The series “We Need a Face [?]” was born to make fun of the widespread practice of obsession with selfies, replacing faces with photographs that were purchased from a bank of images. Most come from the US archives from the 1950s and 1960s. The question mark between the brackets is intended because it asks two questions: 1) Is it necessary to photograph your face? On the one hand, no, because body dysmorphism is a psychological disorder, typical of our society based on appearance and self-image, which causes in some individuals a continuous dissatisfaction and creates in the individual a conviction of having imaginary defects, related to your physical appearance, so much so that it becomes an obsession. But without photographing the face, how can you understand the expression? This is why Arthur Schopenhauer’s phrase “A person’s face as a rule says more, and more interesting things, than his mouth, for it is a compendium of everything his mouth will ever say, in that it is the monogram of all this person’s thoughts and aspirations.”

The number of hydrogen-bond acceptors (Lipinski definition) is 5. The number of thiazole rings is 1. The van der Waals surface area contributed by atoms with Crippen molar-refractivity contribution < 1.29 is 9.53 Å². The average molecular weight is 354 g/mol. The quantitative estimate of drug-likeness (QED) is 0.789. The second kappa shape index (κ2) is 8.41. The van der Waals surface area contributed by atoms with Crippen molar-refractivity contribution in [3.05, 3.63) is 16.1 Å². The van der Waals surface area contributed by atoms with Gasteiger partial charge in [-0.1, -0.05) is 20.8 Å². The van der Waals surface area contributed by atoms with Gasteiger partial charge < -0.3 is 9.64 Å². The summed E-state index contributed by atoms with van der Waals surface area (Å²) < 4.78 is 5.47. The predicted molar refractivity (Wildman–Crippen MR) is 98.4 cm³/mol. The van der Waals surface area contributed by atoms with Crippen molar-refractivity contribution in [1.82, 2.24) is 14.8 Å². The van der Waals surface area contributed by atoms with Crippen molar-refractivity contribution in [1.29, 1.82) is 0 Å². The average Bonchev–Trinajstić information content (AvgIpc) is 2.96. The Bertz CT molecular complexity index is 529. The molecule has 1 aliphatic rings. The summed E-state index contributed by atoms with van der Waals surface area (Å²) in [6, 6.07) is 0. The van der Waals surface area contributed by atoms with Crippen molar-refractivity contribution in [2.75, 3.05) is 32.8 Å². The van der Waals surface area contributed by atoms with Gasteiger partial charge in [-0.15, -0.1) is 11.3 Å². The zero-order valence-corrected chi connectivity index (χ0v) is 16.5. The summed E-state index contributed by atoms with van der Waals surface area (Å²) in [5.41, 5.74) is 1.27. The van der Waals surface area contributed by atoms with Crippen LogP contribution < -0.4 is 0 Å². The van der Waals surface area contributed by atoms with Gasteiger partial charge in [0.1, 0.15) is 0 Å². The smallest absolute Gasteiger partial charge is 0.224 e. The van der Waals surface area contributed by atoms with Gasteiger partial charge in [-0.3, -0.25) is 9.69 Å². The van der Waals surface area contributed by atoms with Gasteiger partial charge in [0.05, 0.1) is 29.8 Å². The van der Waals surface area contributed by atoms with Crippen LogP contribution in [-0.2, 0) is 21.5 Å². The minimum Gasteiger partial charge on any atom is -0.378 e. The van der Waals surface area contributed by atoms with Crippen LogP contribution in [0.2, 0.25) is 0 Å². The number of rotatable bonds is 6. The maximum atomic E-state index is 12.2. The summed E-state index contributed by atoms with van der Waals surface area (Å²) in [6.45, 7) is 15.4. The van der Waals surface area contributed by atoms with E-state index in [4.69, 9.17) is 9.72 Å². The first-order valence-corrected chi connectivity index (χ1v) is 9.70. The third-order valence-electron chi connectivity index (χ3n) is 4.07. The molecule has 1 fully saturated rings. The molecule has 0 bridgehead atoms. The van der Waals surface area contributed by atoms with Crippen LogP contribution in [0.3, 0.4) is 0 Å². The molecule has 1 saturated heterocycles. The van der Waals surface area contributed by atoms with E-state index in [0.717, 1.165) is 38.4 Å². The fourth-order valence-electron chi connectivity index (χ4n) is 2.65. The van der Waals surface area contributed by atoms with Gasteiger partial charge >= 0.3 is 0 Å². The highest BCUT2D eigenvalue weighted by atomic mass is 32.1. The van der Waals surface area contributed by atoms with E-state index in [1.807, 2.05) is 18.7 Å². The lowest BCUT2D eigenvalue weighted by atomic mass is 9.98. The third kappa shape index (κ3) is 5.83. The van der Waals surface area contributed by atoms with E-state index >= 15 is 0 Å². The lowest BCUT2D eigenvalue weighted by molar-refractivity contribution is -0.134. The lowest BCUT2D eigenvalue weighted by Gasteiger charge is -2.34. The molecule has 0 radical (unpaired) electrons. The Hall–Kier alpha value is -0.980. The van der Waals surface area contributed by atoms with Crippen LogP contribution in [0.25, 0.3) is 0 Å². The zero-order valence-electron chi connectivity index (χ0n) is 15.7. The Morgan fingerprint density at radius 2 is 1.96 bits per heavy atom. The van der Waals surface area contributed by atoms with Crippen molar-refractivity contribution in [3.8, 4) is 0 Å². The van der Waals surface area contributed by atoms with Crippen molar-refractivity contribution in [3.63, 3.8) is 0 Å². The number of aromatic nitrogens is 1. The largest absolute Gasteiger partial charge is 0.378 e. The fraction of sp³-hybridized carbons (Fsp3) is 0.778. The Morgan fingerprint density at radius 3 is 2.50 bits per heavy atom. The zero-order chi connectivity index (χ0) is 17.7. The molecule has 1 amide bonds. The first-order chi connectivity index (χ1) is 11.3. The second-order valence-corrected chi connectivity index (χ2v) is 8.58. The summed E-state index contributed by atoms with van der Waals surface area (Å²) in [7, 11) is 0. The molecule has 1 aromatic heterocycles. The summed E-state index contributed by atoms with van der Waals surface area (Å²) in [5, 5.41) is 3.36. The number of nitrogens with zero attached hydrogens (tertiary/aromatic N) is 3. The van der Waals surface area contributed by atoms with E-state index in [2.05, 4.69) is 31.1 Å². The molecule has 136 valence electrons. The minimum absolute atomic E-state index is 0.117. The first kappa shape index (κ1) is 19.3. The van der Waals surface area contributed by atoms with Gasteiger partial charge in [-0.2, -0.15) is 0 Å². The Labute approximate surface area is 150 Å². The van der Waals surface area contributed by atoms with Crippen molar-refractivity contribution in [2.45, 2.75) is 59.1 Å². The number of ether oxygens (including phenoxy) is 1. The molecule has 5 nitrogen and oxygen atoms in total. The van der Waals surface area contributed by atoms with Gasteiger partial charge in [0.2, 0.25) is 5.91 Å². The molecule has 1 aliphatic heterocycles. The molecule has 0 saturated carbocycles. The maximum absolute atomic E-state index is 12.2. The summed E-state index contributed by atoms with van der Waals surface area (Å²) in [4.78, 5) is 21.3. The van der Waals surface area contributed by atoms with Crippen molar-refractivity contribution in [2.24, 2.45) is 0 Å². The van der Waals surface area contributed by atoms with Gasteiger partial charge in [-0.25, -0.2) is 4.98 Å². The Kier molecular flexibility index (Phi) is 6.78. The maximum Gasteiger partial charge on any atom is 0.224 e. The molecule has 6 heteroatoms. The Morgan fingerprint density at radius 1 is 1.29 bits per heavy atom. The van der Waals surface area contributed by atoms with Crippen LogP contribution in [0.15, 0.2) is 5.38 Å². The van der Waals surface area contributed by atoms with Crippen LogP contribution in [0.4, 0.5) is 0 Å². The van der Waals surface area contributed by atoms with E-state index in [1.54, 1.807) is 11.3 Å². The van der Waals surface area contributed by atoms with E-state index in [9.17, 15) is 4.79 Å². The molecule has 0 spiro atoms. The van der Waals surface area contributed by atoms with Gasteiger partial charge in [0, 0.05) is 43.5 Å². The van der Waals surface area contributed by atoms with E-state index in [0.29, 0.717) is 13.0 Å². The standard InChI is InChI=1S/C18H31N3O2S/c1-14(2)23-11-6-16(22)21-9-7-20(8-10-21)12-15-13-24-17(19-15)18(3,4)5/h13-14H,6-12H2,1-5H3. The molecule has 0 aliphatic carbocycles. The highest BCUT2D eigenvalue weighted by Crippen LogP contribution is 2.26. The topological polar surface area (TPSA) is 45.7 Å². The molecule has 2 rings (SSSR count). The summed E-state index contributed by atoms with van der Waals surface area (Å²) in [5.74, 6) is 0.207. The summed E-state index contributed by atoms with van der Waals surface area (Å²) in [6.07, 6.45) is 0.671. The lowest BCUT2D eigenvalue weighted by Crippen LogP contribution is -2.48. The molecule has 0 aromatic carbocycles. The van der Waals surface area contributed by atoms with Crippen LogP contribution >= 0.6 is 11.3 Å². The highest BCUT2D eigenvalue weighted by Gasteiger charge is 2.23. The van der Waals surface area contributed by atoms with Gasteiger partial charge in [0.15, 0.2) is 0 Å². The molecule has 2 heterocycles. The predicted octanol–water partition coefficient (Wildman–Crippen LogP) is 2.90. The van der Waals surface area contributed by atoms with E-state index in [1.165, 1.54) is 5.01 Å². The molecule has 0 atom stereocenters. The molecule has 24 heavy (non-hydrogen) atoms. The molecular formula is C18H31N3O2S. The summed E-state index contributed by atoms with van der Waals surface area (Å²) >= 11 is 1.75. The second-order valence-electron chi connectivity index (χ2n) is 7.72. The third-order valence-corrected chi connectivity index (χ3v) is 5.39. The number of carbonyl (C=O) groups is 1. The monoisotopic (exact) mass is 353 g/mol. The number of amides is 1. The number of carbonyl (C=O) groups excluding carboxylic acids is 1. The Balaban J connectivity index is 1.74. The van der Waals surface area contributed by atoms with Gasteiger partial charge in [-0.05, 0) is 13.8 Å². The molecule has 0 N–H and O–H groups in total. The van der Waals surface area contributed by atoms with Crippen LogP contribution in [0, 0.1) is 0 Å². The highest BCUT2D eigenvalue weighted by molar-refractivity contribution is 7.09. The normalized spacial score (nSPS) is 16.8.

My name is Cristina Rizzi Guelfi, I am a self-taught photographer born in Switzerland. After graduating, I obtained a master’s degree in directing at EICAR. I have exhibited in Rome, Milan, Turin and Paris and some of my works are currently exhibited in various locations. I approached photography by chance, I wanted to give “life” to the things I wrote, in the end I preferred it to writing.